Indigenous West Papuans face daily surveillance and intimidation by the Indonesian military and police, and many report living in constant fear. Thousands have been killed, detained and tortured since 1963.
Those who agitate for independence openly do so at a high personal cost. It is illegal to raise the morning star flag and many of the province's leaders are sitting out long jail terms for peaceful acts of defiance.
The region has an armed movement for independence that has been responsible for the deaths of Indonesian security personnel and actively engages in armed skirmishes, but there is a much larger civil movement that is also heavily suppressed.
In October 2011, the Third Papuan People's Congress, a civilian gathering that addressed issues of self-governance, was violently quashed by Indonesian forces. Six people were killed and dozens more injured.
Indonesia guards its "territorial integrity" jealously. And it's no surprise – the massive Freeport McMoran gold and copper mine in West Papua is one of the country's largest taxpayers.
For its part, Indonesia argues that since West Papua was once a part of the Dutch East Indies, it should also be part of today's independent Indonesian Republic.
Both major Australian political parties support them in this stance.
Indonesia is seen as an important political ally for Australia, and politicians from both sides are loth to antagonise their Indonesian counterparts. Australia maintains close ties with the Indonesian military. It also provides training and funding for its counter-terror police unit, Detachment 88, which has been involved in recent crackdowns on the independence movement.
But Australia is home to a significant West Papuan community and a large network of supporters of West Papuan independence. The West Papuan Freedom Flotilla is the latest in a long history of co-operation between activists from the two countries.

Posted at 05:52 on 29 August, 2013 UTC
Reports from Papua say Indonesian police have arrested four people following a meeting to mark the boat trip of Australian activists towards Papua.
The reports say 2,000 people attended the gathering at a Protestant Church in Sorong.
The Sorong meeting follows another rally in Manokwari as Papuans are awaiting the vessels.
The activists have no clearance from Indonesia to enter its waters.
Australia has said it feels it has no obligation towards the group, which could be jailed in Indonesia for five years.


4) W. Papua councillors grilled  over Rp 22b graft
The Jakarta Post | The Archipelago | Thu, August 29 2013, 8:20 AM
The Papua Prosecutors’ Office is investigating all 43 members of the West Papua Legislative Council for the alleged embezzlement of Rp 22 billion (US$1.95 million) from the 2010 provincial budget.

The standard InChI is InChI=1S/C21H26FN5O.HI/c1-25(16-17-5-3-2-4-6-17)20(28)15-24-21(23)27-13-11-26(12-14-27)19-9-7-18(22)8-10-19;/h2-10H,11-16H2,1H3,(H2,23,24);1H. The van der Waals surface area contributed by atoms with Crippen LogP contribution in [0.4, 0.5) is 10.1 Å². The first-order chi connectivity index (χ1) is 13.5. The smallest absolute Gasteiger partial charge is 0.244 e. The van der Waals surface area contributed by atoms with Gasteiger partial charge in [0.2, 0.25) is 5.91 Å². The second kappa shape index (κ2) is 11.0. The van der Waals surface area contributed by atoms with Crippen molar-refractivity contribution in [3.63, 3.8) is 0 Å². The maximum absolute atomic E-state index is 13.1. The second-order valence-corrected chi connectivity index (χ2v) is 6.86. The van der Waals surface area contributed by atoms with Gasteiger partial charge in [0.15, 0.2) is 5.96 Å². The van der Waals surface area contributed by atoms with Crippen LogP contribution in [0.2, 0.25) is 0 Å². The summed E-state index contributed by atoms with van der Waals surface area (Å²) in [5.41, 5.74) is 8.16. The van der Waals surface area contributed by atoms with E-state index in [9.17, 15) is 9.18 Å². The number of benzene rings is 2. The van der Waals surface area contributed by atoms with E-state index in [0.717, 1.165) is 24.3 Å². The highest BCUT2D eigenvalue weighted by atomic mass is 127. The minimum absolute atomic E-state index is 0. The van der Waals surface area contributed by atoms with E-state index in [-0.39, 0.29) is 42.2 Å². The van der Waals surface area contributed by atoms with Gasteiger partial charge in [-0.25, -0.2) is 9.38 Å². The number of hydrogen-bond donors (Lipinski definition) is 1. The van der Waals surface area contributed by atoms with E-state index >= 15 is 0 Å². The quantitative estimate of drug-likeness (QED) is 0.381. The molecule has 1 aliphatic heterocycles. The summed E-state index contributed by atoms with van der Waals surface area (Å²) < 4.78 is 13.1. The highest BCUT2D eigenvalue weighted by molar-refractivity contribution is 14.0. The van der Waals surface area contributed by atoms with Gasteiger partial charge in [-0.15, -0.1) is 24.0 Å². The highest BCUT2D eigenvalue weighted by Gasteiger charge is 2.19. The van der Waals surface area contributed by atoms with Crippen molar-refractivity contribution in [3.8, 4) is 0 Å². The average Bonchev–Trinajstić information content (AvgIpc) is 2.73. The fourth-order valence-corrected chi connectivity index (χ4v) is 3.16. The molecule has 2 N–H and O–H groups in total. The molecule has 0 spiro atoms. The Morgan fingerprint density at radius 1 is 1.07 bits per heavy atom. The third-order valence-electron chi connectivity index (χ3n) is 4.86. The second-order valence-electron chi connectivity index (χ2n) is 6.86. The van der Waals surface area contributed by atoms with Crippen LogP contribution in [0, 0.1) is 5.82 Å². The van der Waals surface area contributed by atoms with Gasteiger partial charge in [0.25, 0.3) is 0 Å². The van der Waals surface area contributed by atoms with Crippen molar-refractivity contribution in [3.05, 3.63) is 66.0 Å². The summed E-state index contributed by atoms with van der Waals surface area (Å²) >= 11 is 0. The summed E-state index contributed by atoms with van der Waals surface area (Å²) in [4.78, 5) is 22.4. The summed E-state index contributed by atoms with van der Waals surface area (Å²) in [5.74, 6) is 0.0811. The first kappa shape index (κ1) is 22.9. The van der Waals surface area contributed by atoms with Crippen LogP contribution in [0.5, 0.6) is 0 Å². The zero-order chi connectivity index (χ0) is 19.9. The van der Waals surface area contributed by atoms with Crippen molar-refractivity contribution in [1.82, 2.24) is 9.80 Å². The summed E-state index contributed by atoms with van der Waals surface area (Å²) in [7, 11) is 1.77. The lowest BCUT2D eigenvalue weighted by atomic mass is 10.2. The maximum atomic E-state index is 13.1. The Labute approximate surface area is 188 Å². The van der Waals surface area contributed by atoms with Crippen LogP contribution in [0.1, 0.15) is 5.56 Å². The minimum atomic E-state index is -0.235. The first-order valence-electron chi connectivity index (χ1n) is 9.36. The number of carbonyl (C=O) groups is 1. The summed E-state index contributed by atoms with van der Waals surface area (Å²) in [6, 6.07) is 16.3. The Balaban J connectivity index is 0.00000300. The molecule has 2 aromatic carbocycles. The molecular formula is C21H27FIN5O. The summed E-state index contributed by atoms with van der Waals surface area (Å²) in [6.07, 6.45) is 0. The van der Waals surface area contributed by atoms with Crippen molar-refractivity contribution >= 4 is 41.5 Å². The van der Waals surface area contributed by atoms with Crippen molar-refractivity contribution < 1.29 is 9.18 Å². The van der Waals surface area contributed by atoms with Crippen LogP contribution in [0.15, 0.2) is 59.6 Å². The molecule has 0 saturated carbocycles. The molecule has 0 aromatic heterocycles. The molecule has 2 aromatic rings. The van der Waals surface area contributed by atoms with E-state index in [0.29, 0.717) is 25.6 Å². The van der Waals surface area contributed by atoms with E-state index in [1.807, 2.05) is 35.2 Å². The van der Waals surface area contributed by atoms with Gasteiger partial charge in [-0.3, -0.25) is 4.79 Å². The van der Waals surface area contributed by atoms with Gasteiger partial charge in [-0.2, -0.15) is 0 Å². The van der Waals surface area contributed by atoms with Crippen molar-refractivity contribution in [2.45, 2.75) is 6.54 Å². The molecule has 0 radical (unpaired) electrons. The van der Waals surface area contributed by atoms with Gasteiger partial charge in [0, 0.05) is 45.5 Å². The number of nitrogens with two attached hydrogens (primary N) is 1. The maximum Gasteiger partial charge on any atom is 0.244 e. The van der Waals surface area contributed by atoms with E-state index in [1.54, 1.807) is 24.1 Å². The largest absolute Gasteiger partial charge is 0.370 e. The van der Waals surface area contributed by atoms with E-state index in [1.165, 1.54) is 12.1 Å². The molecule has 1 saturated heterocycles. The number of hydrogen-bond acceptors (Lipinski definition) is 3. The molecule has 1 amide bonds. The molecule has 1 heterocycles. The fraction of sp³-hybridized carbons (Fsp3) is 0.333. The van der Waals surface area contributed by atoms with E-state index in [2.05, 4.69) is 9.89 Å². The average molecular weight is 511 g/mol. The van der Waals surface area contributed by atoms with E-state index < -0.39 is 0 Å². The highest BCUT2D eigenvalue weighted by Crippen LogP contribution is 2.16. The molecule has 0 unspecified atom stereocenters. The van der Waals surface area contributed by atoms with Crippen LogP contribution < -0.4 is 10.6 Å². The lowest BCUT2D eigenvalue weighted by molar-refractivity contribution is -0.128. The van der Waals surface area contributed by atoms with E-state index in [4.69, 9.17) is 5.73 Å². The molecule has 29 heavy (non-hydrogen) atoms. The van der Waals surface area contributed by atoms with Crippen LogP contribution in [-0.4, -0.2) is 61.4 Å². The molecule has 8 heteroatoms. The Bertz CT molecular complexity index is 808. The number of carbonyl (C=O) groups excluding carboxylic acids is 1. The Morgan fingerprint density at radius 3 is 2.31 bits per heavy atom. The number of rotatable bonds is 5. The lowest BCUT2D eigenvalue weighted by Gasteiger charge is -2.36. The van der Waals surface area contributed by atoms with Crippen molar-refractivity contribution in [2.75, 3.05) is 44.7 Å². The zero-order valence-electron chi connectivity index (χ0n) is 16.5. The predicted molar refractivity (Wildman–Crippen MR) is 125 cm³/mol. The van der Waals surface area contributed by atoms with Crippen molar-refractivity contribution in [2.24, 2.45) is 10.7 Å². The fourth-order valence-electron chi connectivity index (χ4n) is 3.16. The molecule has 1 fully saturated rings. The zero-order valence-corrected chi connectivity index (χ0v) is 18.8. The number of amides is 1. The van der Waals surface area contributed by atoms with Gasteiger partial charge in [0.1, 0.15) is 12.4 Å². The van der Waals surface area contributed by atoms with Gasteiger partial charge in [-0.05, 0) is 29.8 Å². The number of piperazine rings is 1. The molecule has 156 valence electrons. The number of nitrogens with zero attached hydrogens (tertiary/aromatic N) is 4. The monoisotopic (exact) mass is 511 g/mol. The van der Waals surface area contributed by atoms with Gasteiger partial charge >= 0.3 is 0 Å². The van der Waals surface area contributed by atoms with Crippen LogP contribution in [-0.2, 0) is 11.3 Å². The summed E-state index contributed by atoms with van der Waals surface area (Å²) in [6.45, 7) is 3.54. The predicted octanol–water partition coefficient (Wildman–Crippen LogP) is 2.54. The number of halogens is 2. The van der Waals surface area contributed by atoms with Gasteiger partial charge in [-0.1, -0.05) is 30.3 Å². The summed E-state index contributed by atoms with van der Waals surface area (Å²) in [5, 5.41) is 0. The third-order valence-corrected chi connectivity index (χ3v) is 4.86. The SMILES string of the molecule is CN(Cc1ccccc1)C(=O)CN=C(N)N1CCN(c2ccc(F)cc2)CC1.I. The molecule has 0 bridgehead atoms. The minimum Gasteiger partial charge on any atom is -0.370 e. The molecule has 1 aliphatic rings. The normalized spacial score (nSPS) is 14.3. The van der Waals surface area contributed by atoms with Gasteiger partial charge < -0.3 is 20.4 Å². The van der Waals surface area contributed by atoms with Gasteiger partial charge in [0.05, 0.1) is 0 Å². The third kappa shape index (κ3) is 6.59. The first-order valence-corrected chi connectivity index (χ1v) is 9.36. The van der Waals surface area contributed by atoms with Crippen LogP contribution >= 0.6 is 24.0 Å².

“We are still in the investigation process and all the West Papua councillors have been named suspects,” the Papua Prosecutors’ Office chief ESM Hutagalung told reporters in Jayapura on Wednesday.

The money was allegedly embezzled by borrowing the funds held by the West Papua provincial administration and previously managed by provincial-owned enterprise PT Papua Doberai Mandiri (Padoma), which was run by director Mamad Suhadi. 

Hutagalung said borrowing the money was a violation of regulations although most of the funds, Rp 19 billion, had been repaid to PT Padoma.

The funds were disbursed and distributed to the 43 councillors by West Papua Provincial Secretary Marthen Luther Rumadas 

Although all councillors have been named suspects, the legal process will be conducted in several dossiers. 

The first dossier concerns Mamad, Marthen and West Papua Legislative Council Speaker Josef Yohan Auri.

Mamad has been detained while the detentions of Marthen and Josef have been postponed due to their alleged ill health.


Letter in Solomon Star

5) Tran in Indonesia

Dear Editor – Thank you for including this piece under this prestigious column.

First, as we know the Indonesian trip taken by a huge delegation from the government had received negative feedback from all sections of this country in the last couple of days.

The fact that government had spent more than 1 million dollars for the trip alone was seen as irresponsible on their part as services in the country remain in dire situation.

I’m not keen to continue on that trend as I believe the arguments from the general public have covered well that issue.

However, there’s something else about that trip that the media and other critics have not been able to detect and report.

It is the Member of West Honiara’s inclusion in the delegation.

 Hon. Tran’s inclusion in the 15 men delegation to Indonesia is certainly causing uneasiness amongst his fellow Ni- Vanuatu friends.

Lest we forget, Hon. Tran’s adopted country is Vanuatu. He lived all his life there before coming to Solomon Islands.

Tran’s adopted country- Vanuatu- is the only Island state in the Pacific region to have openly supports the free Papua movement in West Papua.

Vanuatu has strongly advocated in the national and international scene against Indonesia’s seemingly endless barbaric attacks against the West Papuans.  

Vanuatu is the only Pacific country to have openly dislikes Indonesia in the international frontier.

Tran’s inclusion in the delegation will be seen as traitorous to his fellow countrymen of Vanuatu.

His inclusion in the trip could be interpreted as an act of supporting Indonesia’s continuous iron- fist ruling in West Papua.

This is a slap in the face of Ni- Vanuatus who are rallying their support for their fellow Melanesian brothers (A path we should follow as well).

I suggest that Tran offers an apology to the people of Vanuatu and fully explain why he was part of the contingent.

Charles Rongovata
East Honiara